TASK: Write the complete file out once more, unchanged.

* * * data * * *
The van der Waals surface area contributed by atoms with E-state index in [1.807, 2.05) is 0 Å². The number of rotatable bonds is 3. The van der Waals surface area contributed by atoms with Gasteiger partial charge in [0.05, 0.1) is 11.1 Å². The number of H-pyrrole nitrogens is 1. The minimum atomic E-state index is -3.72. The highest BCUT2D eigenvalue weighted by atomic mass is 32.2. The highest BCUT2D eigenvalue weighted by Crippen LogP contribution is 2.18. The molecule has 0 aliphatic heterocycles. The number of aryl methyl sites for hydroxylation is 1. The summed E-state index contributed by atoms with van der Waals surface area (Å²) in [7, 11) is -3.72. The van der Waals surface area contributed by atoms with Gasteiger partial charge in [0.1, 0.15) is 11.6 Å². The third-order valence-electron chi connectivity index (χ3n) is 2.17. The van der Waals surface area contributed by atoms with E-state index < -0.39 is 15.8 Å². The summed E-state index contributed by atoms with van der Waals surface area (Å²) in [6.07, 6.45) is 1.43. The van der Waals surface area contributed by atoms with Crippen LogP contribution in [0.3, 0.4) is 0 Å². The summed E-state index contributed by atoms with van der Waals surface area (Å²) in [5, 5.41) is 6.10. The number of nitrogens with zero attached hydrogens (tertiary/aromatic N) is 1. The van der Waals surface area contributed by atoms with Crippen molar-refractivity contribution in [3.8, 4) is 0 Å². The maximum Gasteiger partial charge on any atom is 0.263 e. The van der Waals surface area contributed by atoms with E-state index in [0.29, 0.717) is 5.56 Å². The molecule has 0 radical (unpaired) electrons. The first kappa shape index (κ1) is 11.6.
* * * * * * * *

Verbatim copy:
The van der Waals surface area contributed by atoms with E-state index in [1.807, 2.05) is 0 Å². The number of rotatable bonds is 3. The van der Waals surface area contributed by atoms with Gasteiger partial charge in [0.05, 0.1) is 11.1 Å². The number of H-pyrrole nitrogens is 1. The minimum atomic E-state index is -3.72. The highest BCUT2D eigenvalue weighted by atomic mass is 32.2. The highest BCUT2D eigenvalue weighted by Crippen LogP contribution is 2.18. The molecule has 0 aliphatic heterocycles. The number of aryl methyl sites for hydroxylation is 1. The summed E-state index contributed by atoms with van der Waals surface area (Å²) in [7, 11) is -3.72. The van der Waals surface area contributed by atoms with Gasteiger partial charge in [0.1, 0.15) is 11.6 Å². The third-order valence-electron chi connectivity index (χ3n) is 2.17. The van der Waals surface area contributed by atoms with E-state index < -0.39 is 15.8 Å². The summed E-state index contributed by atoms with van der Waals surface area (Å²) in [6.07, 6.45) is 1.43. The van der Waals surface area contributed by atoms with Crippen LogP contribution in [0.3, 0.4) is 0 Å². The summed E-state index contributed by atoms with van der Waals surface area (Å²) in [5, 5.41) is 6.10. The number of nitrogens with zero attached hydrogens (tertiary/aromatic N) is 1. The van der Waals surface area contributed by atoms with Crippen molar-refractivity contribution in [3.8, 4) is 0 Å². The maximum Gasteiger partial charge on any atom is 0.263 e. The van der Waals surface area contributed by atoms with E-state index in [0.29, 0.717) is 5.56 Å². The molecule has 0 radical (unpaired) electrons. The first kappa shape index (κ1) is 11.6.